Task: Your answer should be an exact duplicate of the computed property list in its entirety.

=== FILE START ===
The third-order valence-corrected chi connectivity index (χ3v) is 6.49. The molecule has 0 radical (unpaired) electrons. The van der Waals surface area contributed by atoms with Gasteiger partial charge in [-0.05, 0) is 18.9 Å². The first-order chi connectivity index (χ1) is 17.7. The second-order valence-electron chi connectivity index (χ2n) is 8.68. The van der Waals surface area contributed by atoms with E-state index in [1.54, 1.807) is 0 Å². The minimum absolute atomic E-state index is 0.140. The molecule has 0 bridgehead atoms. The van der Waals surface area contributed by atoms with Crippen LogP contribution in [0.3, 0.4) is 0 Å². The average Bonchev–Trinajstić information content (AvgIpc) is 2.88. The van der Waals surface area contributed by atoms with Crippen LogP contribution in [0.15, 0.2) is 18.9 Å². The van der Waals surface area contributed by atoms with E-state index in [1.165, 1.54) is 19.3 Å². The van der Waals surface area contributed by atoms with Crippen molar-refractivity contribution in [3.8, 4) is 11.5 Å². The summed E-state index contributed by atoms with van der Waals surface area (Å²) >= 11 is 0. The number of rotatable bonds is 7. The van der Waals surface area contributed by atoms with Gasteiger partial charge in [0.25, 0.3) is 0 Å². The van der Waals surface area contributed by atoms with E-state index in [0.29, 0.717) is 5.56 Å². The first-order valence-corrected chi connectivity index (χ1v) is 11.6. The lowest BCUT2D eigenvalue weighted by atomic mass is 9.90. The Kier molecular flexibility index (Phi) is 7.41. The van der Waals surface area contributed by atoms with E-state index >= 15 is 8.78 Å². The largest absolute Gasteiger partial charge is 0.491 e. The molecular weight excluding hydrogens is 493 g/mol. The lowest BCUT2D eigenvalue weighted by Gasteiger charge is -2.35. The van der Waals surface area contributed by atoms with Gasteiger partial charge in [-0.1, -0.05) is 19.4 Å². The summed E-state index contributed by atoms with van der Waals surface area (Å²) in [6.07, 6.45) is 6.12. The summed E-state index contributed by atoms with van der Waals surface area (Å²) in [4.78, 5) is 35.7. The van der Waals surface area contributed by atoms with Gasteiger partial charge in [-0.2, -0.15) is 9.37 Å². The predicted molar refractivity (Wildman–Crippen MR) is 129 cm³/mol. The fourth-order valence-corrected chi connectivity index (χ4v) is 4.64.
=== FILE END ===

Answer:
The third-order valence-corrected chi connectivity index (χ3v) is 6.49. The molecule has 0 radical (unpaired) electrons. The van der Waals surface area contributed by atoms with Gasteiger partial charge in [-0.05, 0) is 18.9 Å². The first-order chi connectivity index (χ1) is 17.7. The second-order valence-electron chi connectivity index (χ2n) is 8.68. The van der Waals surface area contributed by atoms with E-state index in [1.54, 1.807) is 0 Å². The minimum absolute atomic E-state index is 0.140. The molecule has 0 bridgehead atoms. The van der Waals surface area contributed by atoms with Crippen LogP contribution in [0.3, 0.4) is 0 Å². The average Bonchev–Trinajstić information content (AvgIpc) is 2.88. The van der Waals surface area contributed by atoms with Crippen LogP contribution in [0.15, 0.2) is 18.9 Å². The van der Waals surface area contributed by atoms with E-state index in [1.165, 1.54) is 19.3 Å². The van der Waals surface area contributed by atoms with Crippen molar-refractivity contribution in [3.8, 4) is 11.5 Å². The summed E-state index contributed by atoms with van der Waals surface area (Å²) >= 11 is 0. The number of rotatable bonds is 7. The van der Waals surface area contributed by atoms with Gasteiger partial charge in [0.25, 0.3) is 0 Å². The van der Waals surface area contributed by atoms with E-state index in [0.29, 0.717) is 5.56 Å². The first-order valence-corrected chi connectivity index (χ1v) is 11.6. The lowest BCUT2D eigenvalue weighted by atomic mass is 9.90. The Kier molecular flexibility index (Phi) is 7.41. The van der Waals surface area contributed by atoms with E-state index >= 15 is 8.78 Å². The largest absolute Gasteiger partial charge is 0.491 e. The molecular weight excluding hydrogens is 493 g/mol. The lowest BCUT2D eigenvalue weighted by Gasteiger charge is -2.35. The van der Waals surface area contributed by atoms with Gasteiger partial charge in [-0.1, -0.05) is 19.4 Å². The summed E-state index contributed by atoms with van der Waals surface area (Å²) in [6.07, 6.45) is 6.12. The summed E-state index contributed by atoms with van der Waals surface area (Å²) in [4.78, 5) is 35.7. The van der Waals surface area contributed by atoms with Gasteiger partial charge in [-0.2, -0.15) is 9.37 Å². The predicted molar refractivity (Wildman–Crippen MR) is 129 cm³/mol. The fourth-order valence-corrected chi connectivity index (χ4v) is 4.64.